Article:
He came to power in late 2012 and introduced three main instruments of his "Abenomics": a large-scale easing of monetary policy, budget expenditures and structural reforms - to revive the world's third largest economy after several years of weak growth and decline in prices.
Japanese observers are divided over its success. The Central Bank stimulus program has improved business sentiment and weakened the yen, giving exporters unexpected profits that have translated into salaries and new jobs.
But the country is also sinking deeper into recession, and Abe is leaving behind a pile of unfinished business. Investors want to find out who can succeed him and what will happen next with "Abenomics".
Against this worrisome backdrop, Japanese investors are returning the funds to their homes. Japan is famous for its yen as a protective currency, as the country of the Rising Sun is one of the world's largest creditors.
World-famous investor Warren Buffett also did not pass by this event. His, no less famous, the company Berkshire Hathaway Inc. acquired 5% of shares in each of the five largest trading houses in Japan for a total of more than 6 billion dollars. Obviously, Buffet is diversifying its activities, which would make Berkshire less dependent on the American economy.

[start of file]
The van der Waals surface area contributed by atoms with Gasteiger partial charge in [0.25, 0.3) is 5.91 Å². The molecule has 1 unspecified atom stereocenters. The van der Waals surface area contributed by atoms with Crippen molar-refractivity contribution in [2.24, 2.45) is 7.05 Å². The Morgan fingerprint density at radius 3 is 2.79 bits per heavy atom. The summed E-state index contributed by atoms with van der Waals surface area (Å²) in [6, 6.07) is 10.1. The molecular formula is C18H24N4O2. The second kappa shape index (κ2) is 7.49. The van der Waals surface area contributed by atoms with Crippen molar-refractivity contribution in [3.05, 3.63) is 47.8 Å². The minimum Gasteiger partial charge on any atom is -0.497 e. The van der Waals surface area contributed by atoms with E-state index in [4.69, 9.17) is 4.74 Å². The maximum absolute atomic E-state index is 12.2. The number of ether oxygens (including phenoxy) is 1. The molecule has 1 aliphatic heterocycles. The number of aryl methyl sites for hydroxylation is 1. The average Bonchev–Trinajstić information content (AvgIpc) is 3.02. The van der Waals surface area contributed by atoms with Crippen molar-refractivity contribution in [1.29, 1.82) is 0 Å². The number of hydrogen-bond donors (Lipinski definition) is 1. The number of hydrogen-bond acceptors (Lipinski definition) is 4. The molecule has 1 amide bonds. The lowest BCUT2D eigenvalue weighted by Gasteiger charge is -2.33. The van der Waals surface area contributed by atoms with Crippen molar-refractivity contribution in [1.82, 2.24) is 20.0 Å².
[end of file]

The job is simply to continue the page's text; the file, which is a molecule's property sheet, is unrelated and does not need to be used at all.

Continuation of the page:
"The five major trading companies have many joint ventures around the world and are likely to have more," Buffet said in a statement. "I hope there may be opportunities for mutual benefit in the future.
"Their low valuation could have been attractive," said Norihiro Fujito, chief investment strategist for Mitsubishi UFJ Morgan Stanley Securities in Tokyo. "But it's not like Buffett to buy all five companies, not choose a few.
Does Buffet know something? In any case, the Japanese yen this week will be in the epicenter of attention!
Despite the fears, Hurricane Laura never made it to the heart of the U.S. refining sector and related infrastructure in the Gulf of Mexico. As the hurricane reached the Louisiana coast, and as it moved inland, the elements quickly weakened. As a result, the damage from this event was much weaker than expected.
Last weekend, representatives of the refinery announced plans to resume refining, and oil companies announced their intention to increase production at offshore fields to compensate for "downtime" and fulfill their obligations under contracts.
Since the topic of possible failures in oil production in the USA due to natural disasters has been relegated to the background, the attention of market participants is shifting to the previous fundamental factors. These are still the suppressed demand for hydrocarbons from the global economy, as well as production growth in OPEC+ countries and the USA in the near future.
Additional pressure may be exerted by the news that several more gas and oil fields have been found in Saudi Arabia, to be more precise - two. The State Oil Company Saudi Aramco reported the discovery of two new oil and gas fields in the north of the Middle East Kingdom, according to Energy Minister Prince Abduliz bin Salman on Sunday.
Thus, oil prices will remain under pressure, waiting for a weighty driver.